Tools to make marks: rubber stamps, combs, sponges, burlap, mesh, etc.
Mix acrylic paint on a sheet of freezer paper. Mix paint into many different colors.
Watch this video below for info on palettes and mixing colors in acrylic.
Cover entire sheets of the mixed media paper with a base color or gradient, using a wide brush. Make sure your paper isn’t too thick so you can cut it easily later. It’s okay if the paper warps.
Paint at least five different tones of paper. Paint some papers with thick paint, and paint some with paint that has been watered down.
Allow the papers to dry.
Paint patterns over the first layer of paint.
Experiment with different kinds of marks using combs, rubber stamps, palette knives, and more.
On other papers, paint graphic, repeating patterns with a brush like zigzags or triangles.
Allow the papers to dry.
In your room, find a point of view you want to recreate. Take a photo and print it out for reference.
On a large piece of Bristol board, using a pencil, loosely sketch the composition of your photo.
Block in all the walls, floor, ceiling, and large objects, and don’t worry about details.
Extend the edges and corners of the walls, floor, and ceiling through any objects in the way, as if the objects were transparent.
Organize your painted paper into groups of light and dark pieces.
Using scissors or an x-acto knife, cut the painted paper to match the shapes you drew on your Bristol board.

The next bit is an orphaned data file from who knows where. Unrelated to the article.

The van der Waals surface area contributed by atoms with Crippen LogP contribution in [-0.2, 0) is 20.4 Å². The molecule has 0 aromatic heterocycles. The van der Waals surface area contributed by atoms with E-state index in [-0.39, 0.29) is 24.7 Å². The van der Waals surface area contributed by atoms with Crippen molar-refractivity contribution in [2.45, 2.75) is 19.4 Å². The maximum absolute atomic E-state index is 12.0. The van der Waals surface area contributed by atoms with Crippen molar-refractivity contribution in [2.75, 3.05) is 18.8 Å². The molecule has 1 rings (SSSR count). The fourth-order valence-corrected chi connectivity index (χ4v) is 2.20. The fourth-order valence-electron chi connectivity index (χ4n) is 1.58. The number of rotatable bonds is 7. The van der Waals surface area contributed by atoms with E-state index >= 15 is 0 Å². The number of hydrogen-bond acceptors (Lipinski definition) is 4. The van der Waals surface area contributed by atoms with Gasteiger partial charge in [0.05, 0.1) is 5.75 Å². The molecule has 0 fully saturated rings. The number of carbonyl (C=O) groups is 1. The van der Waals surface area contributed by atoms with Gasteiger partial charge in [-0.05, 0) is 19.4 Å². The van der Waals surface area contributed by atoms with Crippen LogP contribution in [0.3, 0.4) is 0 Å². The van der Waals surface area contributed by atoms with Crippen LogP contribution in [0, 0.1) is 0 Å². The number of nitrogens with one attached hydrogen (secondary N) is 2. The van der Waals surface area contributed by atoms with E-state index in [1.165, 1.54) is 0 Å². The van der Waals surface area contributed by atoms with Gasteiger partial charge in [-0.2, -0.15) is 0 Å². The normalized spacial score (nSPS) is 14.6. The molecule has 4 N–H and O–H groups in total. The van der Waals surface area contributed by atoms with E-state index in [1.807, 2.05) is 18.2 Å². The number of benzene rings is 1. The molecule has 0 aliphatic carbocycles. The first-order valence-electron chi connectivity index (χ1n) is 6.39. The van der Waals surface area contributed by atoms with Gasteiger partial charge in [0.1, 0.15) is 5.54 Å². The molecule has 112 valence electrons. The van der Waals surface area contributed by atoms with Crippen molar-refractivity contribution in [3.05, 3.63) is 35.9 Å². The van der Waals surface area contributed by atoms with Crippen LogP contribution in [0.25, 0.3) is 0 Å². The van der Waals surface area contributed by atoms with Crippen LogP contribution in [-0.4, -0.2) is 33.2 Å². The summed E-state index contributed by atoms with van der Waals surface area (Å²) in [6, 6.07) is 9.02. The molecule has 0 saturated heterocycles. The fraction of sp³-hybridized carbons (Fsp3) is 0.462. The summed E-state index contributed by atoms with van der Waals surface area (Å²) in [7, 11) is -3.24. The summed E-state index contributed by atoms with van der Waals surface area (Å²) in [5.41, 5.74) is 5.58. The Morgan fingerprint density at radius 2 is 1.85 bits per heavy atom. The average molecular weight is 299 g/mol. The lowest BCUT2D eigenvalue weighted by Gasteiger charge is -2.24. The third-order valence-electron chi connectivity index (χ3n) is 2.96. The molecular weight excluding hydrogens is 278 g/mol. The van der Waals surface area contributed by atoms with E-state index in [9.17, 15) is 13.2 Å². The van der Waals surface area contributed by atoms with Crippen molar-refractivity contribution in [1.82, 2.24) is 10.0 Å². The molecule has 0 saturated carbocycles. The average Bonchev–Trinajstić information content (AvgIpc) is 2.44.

Look carefully at your photo and make a note of whether those shapes are light or dark in the space you are working from.
You want to cut your pieces bigger than your objects. You can always cut your pieces down smaller, but you can’t add the paper back once it’s gone.
Lay out the pieces of painted paper on your Bristol board. Glue the big pieces on the Bristol with a glue stick.
Cut, layer, and glue smaller shapes on top of the big shapes
Paint a thin layer of Mod Podge to make a cohesive surface.
“Making a painted paper collage was a very new way to prep for collages. I’ve done my fair share of high school magazine collages, hating every minute of looking through years of pre-picked through magazines trying to find the right color for my piece. By making the materials for collaging, I found myself enjoying the experience a lot more, as if I wanted more of any color or pattern, I could just paint it.
I really liked making my piece, but had difficulty choosing what details to include or not. I focused a lot on shapes overall, and started by trying to work with a proper perspective, giving up halfway through, once I had collaged over my lines. Overall, I remembered how messy I get with mixing paint and glue.”
“I was so excited for this project because I absolutely love collage. But I think what made this project more than ‘just another collage piece’ was the subject matter. The process of photographing and choosing an aspect of my own room as the subject made the piece personal and more important to me.
Another part of this project that made it more personal was painting the actual collage material. There was something so relaxing and therapeutic about just painting patterns and mixing colors. As I started piecing together the different patterns, I loved to see how they contrasted each other. Like most collage pieces, the final piece was unexpected, in the best way.”